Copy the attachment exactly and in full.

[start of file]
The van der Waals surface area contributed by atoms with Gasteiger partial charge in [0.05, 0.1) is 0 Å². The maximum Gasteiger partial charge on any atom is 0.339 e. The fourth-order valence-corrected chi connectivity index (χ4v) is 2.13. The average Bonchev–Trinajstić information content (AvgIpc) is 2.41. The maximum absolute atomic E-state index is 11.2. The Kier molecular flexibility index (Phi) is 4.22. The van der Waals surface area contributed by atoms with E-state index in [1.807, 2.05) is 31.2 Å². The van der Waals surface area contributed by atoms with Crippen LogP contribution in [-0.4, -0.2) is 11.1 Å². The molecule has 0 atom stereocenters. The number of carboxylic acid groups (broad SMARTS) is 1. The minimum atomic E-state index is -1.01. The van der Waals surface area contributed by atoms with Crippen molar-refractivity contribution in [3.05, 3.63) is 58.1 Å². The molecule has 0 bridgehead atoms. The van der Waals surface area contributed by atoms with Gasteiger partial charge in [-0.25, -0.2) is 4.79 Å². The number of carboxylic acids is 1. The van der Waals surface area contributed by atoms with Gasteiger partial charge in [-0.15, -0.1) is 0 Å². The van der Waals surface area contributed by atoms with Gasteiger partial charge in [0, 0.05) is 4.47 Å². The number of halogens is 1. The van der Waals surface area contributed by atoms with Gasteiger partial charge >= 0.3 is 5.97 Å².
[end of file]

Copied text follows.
The van der Waals surface area contributed by atoms with Gasteiger partial charge in [0.05, 0.1) is 0 Å². The maximum Gasteiger partial charge on any atom is 0.339 e. The fourth-order valence-corrected chi connectivity index (χ4v) is 2.13. The average Bonchev–Trinajstić information content (AvgIpc) is 2.41. The maximum absolute atomic E-state index is 11.2. The Kier molecular flexibility index (Phi) is 4.22. The van der Waals surface area contributed by atoms with E-state index in [1.807, 2.05) is 31.2 Å². The van der Waals surface area contributed by atoms with Crippen LogP contribution in [-0.4, -0.2) is 11.1 Å². The molecule has 0 atom stereocenters. The number of carboxylic acid groups (broad SMARTS) is 1. The minimum atomic E-state index is -1.01. The van der Waals surface area contributed by atoms with Crippen molar-refractivity contribution in [3.05, 3.63) is 58.1 Å². The molecule has 0 bridgehead atoms. The van der Waals surface area contributed by atoms with Gasteiger partial charge in [-0.25, -0.2) is 4.79 Å². The number of carboxylic acids is 1. The van der Waals surface area contributed by atoms with Gasteiger partial charge in [-0.15, -0.1) is 0 Å². The van der Waals surface area contributed by atoms with Gasteiger partial charge in [0, 0.05) is 4.47 Å². The number of halogens is 1. The van der Waals surface area contributed by atoms with Gasteiger partial charge >= 0.3 is 5.97 Å².